Waterfall Life Cycle


The waterfall model is the oldest approach used in systems development for software engineering.

Designed in 1970 by Winston W Royce, the model sets out how a system should be developed in a linear and sequential form. It sets out distinct goals that are to be achieved in each phase of the development process.

  1. Requirements - This stage is a one to one meeting with the customer to understand the user requirements. It’s important to meet client’s expectations, if there are any faults at this stage this will be a loss to the organisation.

  2. System and software design – The system design separates into either hardware or software so the process becomes easier for implementation. This is referred to as system architecture. Implementation and programming is done at this stage.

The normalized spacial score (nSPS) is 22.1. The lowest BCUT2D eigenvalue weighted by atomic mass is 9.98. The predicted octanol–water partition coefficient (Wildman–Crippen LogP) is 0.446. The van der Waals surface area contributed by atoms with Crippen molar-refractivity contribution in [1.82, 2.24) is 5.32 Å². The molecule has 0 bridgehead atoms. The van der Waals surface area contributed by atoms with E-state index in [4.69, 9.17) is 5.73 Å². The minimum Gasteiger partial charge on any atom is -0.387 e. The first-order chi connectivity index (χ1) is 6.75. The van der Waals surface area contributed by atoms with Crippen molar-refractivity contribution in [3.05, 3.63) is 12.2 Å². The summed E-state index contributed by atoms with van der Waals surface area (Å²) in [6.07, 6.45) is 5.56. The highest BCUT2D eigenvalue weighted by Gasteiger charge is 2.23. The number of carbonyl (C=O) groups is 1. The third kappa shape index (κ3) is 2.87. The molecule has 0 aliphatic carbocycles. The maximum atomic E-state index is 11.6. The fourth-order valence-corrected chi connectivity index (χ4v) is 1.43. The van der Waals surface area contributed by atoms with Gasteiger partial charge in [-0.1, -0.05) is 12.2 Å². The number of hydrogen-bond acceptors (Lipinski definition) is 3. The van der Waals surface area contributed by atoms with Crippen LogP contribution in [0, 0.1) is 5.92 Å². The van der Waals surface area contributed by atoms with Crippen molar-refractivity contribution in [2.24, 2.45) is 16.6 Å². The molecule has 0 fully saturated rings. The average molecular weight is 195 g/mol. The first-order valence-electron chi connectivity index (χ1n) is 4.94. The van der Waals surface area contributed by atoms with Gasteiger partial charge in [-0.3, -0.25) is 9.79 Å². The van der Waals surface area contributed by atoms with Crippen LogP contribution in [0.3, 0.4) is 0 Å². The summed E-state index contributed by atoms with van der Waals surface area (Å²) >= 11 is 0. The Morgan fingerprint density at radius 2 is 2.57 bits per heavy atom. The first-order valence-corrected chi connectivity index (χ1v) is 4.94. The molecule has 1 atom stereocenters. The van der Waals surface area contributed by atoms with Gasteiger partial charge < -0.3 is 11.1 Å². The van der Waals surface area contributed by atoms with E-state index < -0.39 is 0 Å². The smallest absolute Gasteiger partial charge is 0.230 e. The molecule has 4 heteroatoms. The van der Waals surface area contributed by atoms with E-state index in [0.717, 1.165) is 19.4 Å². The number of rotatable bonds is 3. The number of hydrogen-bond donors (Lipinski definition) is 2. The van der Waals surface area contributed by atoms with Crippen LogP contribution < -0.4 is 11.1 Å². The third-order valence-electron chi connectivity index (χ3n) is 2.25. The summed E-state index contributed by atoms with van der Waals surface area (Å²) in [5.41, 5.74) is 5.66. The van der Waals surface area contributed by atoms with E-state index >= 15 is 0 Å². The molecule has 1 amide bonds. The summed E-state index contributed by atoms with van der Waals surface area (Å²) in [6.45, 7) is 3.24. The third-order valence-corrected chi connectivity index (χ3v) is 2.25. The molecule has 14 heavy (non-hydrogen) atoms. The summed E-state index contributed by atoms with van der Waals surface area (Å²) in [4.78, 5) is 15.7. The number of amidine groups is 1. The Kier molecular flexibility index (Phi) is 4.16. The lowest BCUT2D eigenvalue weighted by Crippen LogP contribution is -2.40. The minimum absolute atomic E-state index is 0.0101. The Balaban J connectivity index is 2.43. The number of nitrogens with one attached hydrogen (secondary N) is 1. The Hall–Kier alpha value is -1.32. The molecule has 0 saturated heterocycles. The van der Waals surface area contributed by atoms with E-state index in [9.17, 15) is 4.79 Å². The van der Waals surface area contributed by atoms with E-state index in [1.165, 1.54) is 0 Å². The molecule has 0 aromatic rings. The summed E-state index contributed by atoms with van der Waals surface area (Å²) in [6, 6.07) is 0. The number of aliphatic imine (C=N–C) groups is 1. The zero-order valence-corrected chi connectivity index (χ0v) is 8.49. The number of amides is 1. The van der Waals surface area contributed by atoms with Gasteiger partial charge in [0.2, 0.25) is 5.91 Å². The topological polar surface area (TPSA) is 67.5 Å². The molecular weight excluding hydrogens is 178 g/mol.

3. Implementation and unit testing – During this stage, development of the software takes place. Unit testing involves checking that each unit meets the specification.

  4. Integration and system testing – All the programs and software are integrated and tested to ensure that all requirements are met. If any errors occur then the software needs to be retested. After the testing is complete, the system is delivered to the consumer.

  5. Operation and maintenance – This is the final stage of the waterfall model; this is the longest life-cycle phase. Maintenance involves correcting errors that were not found in the earlier stages.

  6. Advantages of the Waterfall Model

    The Waterfall model is very straight forward to use and works well for smaller projects once the requirements are understood.

    Disadvantages of the Waterfall Model

    The Waterfall Life Cycle is time consuming, costly and programmers cannot move on to the next stage unless the previous part is completed. There is a high amount of risk and uncertainty.